Feed My Sheep (John 21:17)
By: Amanda Idleman
The third time he said to him, “Simon son of John, do you love me?” Peter was hurt because Jesus asked him the third time, “Do you love me?” He said, “Lord, you know all things; you know that I love you.” Jesus said, “Feed my sheep.” - John 21:17
Can you hear the urgency in Jesus' question for Peter? The tenderness in the way he pushes Peter past his failure of denying him, and into living a life that continues to honor Jesus as Lord? After reading this exchange, we can all start to see God’s heart of love for humanity. He desires Christ-followers to be people who live in service of others!
In John 21, Peter and a few of the disciples decide to go fishing. But after fishing all night, they had no success. In the morning, a man calls to them from the shore asking if they had caught any fish. He then tells them to cast their net on the right side of their boats. When they do, they suddenly catch an abundance of fish! As they are pulling up the net, one that is now packed full of fish, John recognizes the man on the shore as Jesus and shares this revelation with Peter. Peter immediately jumps out of the boat and eagerly swims to shore to meet Jesus!
When Peter gets to Jesus, he sees that Christ is waiting for them with fish and bread, ready to eat. Jesus invites Peter to have breakfast with him and then in verse 17 begins to ask Peter if he loves him. Jesus asks Peter “if he loves him” three times, mirroring how Peter had denied Christ three times before Jesus was killed on the cross.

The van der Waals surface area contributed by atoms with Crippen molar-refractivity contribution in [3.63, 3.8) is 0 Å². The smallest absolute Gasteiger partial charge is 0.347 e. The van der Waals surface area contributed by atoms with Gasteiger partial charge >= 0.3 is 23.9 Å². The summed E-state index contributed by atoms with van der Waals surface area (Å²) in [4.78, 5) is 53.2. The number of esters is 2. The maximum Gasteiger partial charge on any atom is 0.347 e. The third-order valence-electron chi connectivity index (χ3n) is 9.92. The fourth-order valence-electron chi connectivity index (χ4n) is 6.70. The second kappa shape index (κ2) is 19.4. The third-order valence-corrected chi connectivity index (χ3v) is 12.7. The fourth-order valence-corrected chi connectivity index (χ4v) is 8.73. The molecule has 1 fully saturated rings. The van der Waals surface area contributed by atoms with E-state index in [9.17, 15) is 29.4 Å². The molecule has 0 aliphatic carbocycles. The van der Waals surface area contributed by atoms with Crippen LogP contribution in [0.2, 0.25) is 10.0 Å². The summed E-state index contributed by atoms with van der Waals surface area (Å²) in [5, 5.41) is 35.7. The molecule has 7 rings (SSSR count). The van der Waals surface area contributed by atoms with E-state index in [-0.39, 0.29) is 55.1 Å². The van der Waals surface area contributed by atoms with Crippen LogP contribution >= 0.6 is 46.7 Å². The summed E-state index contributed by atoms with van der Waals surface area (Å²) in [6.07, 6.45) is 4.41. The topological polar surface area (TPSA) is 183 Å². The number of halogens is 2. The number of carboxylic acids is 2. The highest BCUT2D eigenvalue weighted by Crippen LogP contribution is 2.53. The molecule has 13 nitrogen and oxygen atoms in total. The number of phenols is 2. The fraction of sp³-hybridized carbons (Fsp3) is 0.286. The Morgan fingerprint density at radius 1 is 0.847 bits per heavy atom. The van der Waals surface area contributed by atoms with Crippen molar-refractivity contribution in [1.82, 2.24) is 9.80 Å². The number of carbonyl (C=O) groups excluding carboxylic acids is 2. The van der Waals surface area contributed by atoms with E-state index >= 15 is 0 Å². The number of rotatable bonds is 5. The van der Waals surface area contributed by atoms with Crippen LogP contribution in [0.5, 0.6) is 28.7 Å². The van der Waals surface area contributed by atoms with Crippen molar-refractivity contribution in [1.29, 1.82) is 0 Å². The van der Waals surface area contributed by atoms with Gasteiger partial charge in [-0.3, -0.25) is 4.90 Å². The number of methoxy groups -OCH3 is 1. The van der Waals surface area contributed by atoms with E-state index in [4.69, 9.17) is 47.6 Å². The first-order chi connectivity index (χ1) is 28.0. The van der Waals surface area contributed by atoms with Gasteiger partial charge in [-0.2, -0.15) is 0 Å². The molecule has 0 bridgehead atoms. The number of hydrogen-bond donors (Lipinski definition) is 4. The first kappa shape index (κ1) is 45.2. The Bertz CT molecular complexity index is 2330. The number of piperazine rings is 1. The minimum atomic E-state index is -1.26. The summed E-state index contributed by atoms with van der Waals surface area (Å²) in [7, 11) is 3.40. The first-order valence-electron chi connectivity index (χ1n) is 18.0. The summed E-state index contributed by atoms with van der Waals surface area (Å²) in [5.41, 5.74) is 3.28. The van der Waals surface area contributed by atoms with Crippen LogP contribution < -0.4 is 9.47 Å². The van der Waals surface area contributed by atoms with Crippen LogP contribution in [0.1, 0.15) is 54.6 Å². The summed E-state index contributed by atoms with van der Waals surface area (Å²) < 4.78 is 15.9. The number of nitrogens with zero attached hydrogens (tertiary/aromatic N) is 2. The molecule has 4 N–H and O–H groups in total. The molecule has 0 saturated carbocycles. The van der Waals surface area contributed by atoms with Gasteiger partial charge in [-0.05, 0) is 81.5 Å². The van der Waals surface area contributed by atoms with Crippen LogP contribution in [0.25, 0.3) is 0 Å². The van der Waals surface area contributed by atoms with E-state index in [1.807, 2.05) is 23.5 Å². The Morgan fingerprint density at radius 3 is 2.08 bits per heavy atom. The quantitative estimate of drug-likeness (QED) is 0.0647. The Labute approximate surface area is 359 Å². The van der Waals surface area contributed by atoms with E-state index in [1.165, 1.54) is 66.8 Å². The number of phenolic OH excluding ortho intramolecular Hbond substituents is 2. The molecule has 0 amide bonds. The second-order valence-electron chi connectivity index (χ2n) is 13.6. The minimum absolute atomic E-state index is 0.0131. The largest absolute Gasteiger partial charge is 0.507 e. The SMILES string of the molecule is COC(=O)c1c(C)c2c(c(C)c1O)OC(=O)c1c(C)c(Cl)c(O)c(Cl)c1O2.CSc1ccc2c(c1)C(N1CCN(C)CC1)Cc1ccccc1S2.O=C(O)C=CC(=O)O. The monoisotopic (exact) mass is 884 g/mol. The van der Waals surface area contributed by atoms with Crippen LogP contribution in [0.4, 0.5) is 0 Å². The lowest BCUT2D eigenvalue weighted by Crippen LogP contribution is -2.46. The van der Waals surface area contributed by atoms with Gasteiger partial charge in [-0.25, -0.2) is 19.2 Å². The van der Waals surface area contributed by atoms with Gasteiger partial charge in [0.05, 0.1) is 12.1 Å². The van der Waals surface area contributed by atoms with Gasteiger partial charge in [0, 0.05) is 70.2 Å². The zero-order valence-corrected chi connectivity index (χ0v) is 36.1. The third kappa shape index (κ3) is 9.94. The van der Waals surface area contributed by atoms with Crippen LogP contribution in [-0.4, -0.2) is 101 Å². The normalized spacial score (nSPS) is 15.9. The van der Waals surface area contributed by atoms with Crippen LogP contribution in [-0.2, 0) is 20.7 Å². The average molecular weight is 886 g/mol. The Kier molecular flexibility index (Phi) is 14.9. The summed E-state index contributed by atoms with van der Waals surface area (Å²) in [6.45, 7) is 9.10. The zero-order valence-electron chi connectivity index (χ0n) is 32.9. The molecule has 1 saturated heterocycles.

Jesus’ conversation with Peter is restoring his relationship with Peter, charging Peter to continue the mission of sharing the good news of Jesus with the world, and preparing Peter for what it was going to take to be his follower in the coming months and years. Jesus foretells Peter’s death and instructs him not to worry with the fate of the other disciples but to focus his mind on him following Jesus well (John 21:18-22).
As Peter and the disciples huddled around the fire, eating breakfast, this intimate exchange is had. Just as Jesus was feeding them, so his exhortation to them looked like “feeding his sheep.” These men went out from these precious encounters giving their lives to grow the early church.
The repetition of Jesus' question “do you love me” grieved Peter for a few reasons. First, Peter feared that Jesus doubted his sincerity and repentant heart. Next, it brought to mind Peter’s denial of Jesus before Jesus’ crucifixion. Lastly, it made Peter feel that Jesus may be alluding to a future failure of Peter, as he had when Jesus predicts Peter’s three denials of knowing him. By the end of the exchange is it clear that Jesus is repeating himself to demonstrate to Peter that he has been fully restored to his role as an apostle. As an apostle Peter was commissioned to “feed his sheep.”
To “feed my sheep” can be translated “to give food” but the word used implies more than just physical feeding other others. The text is pointing to Peter to take on the role of a shepherd, who would guide, watch, and defend the sheep as well as feed them. “My Sheep” commonly refers to the church throughout the Bible.
Jesus instructed all his disciples, not only to be fishers of men, by sharing the good news of the gospel with the world, but feeders of the flock, by the edification of saints. We each can take this charge to care for the church to heart. How can we better serve one another and our church communities? How can we be people who go after than one lost sheep? These are questions that all Believers have to prayerfully consider as they choose how to spend their days here on Earth.
Amanda Idleman is a writer whose passion is to encourage others to live joyfully. She writes devotions for My Daily Bible Verse Devotional and Podcast, Crosswalk Couples Devotional, the Daily Devotional App, she has work published with Her View from Home, on the MOPS Blog, and is a regular contributor for Crosswalk.com. You can find out more about Amanda on her Facebook Page, Blog or follow her on Instagram.
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